8 May 2018:
Livorno, Italy:
Gateway to Florence, Pisa, and Tuscany

By Corey Sandler, Destination Consultant Silversea Cruises

We’re here in the city of Livorno, Italy’s second-largest port (after Genoa.)

I’ve been to Livorno many times and I always find it interesting, perhaps because almost all tourists have headed elsewhere, mostly to its famous inland neighbors: Pisa, Florence, Lucca, and Sienna among them.

Livorno, home to about 160,000 today, was considered an ideal, or model town during the Italian Renaissance, among a small number of Italian towns that was actually planned.

At the end of the 17th century it was within fortified town walls—a few still stand—and crossed by navigable canals.


On this visit, we stayed in town and made a pilgrimage to an unusual church: very unassuming on the outside, with an unadorned exterior around its octagonal core. Within, something very different.

The church of Santa Catarina was completed in 1753 in the New Venice district. Its dome is 63 meters or 207 feet., higher than the Leaning Tower of Pisa.

The altar includes a painting by Giorgio Vasari.


Florence is just under two hours northeast by car or train.

It is a place that is famous for the its amazing art and architecture, and it never fails to deliver on that promise.

At its center is the Basillica di Santa Maria dei Fiori, begun in 1296 and completed in 1436. It is topped by Filippo Brunelleschi’s dome, one of the world’s largest, and for that reason it is known as Il Duomo, the dome.


Then there’s this city with the defective tower. (The Tiltin’ Hilton, as it was nicknamed by American G.I.s who were tasked with taking the city from German occupiers and somehow managed to do so without destroying the tower.)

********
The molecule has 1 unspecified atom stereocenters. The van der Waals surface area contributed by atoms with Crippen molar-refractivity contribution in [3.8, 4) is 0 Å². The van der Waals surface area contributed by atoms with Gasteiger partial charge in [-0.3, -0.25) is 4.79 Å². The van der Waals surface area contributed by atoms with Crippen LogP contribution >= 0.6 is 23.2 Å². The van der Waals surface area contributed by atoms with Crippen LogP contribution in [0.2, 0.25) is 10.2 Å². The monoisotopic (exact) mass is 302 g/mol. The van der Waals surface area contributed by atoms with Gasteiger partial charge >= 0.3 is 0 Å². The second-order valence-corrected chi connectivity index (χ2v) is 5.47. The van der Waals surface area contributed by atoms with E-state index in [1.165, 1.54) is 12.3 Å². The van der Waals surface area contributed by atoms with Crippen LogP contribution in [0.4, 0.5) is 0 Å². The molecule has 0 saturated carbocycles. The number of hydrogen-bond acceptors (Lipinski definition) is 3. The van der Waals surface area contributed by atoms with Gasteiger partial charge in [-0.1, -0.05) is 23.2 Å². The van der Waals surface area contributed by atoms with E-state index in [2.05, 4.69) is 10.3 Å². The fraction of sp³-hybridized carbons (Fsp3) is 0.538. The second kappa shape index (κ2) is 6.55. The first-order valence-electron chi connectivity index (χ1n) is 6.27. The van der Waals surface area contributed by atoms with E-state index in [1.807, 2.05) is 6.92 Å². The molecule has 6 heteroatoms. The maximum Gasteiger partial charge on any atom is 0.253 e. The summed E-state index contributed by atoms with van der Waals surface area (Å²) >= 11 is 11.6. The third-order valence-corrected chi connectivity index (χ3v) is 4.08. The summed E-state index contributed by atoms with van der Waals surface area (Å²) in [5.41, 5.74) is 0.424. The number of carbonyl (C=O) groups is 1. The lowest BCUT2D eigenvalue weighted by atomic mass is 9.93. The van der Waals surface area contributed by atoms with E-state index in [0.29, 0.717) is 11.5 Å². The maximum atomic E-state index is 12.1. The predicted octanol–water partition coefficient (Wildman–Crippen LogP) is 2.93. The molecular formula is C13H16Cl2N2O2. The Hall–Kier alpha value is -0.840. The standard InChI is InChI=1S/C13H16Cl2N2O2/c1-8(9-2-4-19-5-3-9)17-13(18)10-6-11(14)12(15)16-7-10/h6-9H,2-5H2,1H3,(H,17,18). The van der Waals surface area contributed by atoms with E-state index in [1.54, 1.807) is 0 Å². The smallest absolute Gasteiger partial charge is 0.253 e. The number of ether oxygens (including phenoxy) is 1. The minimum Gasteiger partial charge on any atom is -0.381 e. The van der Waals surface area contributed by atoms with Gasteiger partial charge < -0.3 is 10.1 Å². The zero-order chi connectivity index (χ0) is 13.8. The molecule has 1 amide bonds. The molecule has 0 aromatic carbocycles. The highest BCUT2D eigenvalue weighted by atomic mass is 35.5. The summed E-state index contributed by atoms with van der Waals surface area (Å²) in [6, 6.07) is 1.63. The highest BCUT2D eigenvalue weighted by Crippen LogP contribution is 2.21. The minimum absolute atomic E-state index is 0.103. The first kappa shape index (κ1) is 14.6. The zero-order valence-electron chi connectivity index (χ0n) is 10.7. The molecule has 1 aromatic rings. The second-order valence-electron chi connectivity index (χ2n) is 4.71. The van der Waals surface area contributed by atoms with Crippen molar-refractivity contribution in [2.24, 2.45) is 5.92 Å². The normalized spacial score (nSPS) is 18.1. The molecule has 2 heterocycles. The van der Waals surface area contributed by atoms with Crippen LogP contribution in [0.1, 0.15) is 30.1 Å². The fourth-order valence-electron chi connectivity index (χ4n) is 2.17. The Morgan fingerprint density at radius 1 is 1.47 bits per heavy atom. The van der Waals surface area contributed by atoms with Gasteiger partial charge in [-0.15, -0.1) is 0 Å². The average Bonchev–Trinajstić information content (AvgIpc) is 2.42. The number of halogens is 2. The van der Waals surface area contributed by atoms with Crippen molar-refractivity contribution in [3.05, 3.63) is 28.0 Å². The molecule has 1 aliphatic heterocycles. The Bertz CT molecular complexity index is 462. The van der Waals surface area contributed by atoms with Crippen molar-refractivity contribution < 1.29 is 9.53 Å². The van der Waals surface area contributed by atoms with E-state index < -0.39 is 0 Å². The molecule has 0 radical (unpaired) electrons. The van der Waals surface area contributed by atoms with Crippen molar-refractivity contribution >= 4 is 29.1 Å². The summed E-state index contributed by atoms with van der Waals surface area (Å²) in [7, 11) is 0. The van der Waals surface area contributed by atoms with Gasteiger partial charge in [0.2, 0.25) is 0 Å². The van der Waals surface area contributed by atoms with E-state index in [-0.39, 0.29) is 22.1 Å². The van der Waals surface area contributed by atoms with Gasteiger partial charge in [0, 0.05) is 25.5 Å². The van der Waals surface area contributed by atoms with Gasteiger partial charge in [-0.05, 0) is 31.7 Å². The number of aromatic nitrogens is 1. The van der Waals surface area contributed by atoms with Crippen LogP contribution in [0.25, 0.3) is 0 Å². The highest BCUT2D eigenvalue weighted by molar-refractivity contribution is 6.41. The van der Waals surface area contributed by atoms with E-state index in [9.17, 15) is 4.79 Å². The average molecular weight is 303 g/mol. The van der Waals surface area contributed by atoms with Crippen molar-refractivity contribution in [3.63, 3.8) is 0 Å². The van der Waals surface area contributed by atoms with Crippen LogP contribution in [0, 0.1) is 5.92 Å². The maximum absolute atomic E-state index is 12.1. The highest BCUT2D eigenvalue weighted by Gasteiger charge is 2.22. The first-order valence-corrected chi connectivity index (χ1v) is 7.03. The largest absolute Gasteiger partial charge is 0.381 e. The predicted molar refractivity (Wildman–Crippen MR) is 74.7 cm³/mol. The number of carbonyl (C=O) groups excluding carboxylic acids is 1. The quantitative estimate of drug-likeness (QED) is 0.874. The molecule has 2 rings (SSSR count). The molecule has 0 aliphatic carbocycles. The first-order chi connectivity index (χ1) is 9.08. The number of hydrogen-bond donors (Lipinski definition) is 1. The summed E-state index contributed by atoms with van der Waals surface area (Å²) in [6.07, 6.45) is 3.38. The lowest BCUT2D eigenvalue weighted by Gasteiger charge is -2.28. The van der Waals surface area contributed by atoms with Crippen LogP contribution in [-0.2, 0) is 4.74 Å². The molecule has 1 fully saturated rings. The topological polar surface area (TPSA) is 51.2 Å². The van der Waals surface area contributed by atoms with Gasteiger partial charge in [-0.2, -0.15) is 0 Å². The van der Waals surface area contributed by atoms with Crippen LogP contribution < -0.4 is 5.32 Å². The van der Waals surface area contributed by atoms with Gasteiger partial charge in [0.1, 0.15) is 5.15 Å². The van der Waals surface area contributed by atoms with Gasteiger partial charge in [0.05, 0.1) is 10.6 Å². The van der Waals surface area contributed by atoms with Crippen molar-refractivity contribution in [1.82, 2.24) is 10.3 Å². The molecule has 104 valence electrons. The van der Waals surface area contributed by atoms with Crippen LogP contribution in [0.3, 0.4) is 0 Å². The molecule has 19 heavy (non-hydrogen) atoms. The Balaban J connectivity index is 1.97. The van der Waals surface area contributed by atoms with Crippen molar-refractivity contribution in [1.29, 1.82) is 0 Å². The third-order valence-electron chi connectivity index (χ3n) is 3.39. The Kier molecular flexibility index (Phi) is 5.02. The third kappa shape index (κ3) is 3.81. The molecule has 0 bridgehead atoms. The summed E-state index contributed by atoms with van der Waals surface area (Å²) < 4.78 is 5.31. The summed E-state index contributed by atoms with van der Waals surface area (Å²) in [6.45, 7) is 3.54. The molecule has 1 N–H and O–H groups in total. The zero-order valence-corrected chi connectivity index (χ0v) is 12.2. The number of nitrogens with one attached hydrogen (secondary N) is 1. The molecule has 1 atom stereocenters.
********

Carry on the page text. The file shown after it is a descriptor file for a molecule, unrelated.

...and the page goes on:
Pisa is on the right bank of the junction of two rivers, the Arno and the Serchio, a city of about 87,500.

In 1063 admiral Giovanni Orlando, coming to the aid of the Norman king Roger I, liberated Palermo from the Saracen pirates.

The gold he took from the Saracens allowed the Pisans to start building a cathedral.

The Tower of Pisa is the campanile, or freestanding bell tower, of Pisa’s Cathedral Square (Piazza del Duomo).

Construction began in 1173.  Almost immediately, the tower began leaning to the southeast.

The reason was quickly apparent: an insubstantial foundation on loose and wet soil.

Construction halted for almost a century.

In 1272, construction resumed. To try to compensate for the tilt, engineers built upper floors with one side taller than the other.

The tower began to lean in the other direction. Because of this, the tower is actually curved, banana-like.

The seventh floor was completed in 1319, and the chamber with seven bells added in 1372.

On January 7, 1990, after several heart-stopping sudden shifts, the tower was closed to the public. The bells were removed to take some weight off the top, and cables were fastened around the third level and anchored several hundred yards away.

The tower was straightened slightly by removing soil beneath the raised end.

In May 2008, engineers removed even more earth from the high side of the tower, and they declared it had been stabilized to the point where it had stopped moving for the first time in its history.

Prior to the restoration, the tower leaned 5.5 degrees.

Today the tower tilts a mere 3.99 degrees southwest.

As corrected, the top of the tower is 12 feet, 10 inches (3.9 meters) from where it would be if the tower were perfectly vertical.

All photos and text Copyright 2018 by Corey Sandler, all rights reserved.


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